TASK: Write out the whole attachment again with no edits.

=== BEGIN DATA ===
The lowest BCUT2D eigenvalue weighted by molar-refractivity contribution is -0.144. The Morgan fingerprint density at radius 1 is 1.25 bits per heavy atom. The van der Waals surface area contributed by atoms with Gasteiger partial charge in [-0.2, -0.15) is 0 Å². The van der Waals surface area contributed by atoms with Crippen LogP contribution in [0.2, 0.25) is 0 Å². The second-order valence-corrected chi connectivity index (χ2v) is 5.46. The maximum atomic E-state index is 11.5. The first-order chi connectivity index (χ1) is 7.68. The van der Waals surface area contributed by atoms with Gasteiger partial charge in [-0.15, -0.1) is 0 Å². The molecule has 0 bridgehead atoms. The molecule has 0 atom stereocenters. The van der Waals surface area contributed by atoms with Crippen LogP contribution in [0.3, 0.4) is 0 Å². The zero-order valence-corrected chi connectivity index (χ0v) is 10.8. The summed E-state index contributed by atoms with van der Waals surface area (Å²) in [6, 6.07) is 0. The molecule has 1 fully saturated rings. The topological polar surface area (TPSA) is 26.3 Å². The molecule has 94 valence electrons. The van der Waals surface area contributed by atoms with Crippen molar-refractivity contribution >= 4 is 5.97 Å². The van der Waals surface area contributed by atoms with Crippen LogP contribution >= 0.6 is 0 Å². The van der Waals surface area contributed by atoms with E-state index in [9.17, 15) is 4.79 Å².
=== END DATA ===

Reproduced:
The lowest BCUT2D eigenvalue weighted by molar-refractivity contribution is -0.144. The Morgan fingerprint density at radius 1 is 1.25 bits per heavy atom. The van der Waals surface area contributed by atoms with Gasteiger partial charge in [-0.2, -0.15) is 0 Å². The van der Waals surface area contributed by atoms with Crippen LogP contribution in [0.2, 0.25) is 0 Å². The second-order valence-corrected chi connectivity index (χ2v) is 5.46. The maximum atomic E-state index is 11.5. The first-order chi connectivity index (χ1) is 7.68. The van der Waals surface area contributed by atoms with Gasteiger partial charge in [-0.15, -0.1) is 0 Å². The molecule has 0 bridgehead atoms. The molecule has 0 atom stereocenters. The van der Waals surface area contributed by atoms with Crippen LogP contribution in [0.3, 0.4) is 0 Å². The zero-order valence-corrected chi connectivity index (χ0v) is 10.8. The summed E-state index contributed by atoms with van der Waals surface area (Å²) in [6, 6.07) is 0. The molecule has 1 fully saturated rings. The topological polar surface area (TPSA) is 26.3 Å². The molecule has 94 valence electrons. The van der Waals surface area contributed by atoms with Crippen molar-refractivity contribution >= 4 is 5.97 Å². The van der Waals surface area contributed by atoms with Crippen LogP contribution >= 0.6 is 0 Å². The van der Waals surface area contributed by atoms with E-state index in [9.17, 15) is 4.79 Å².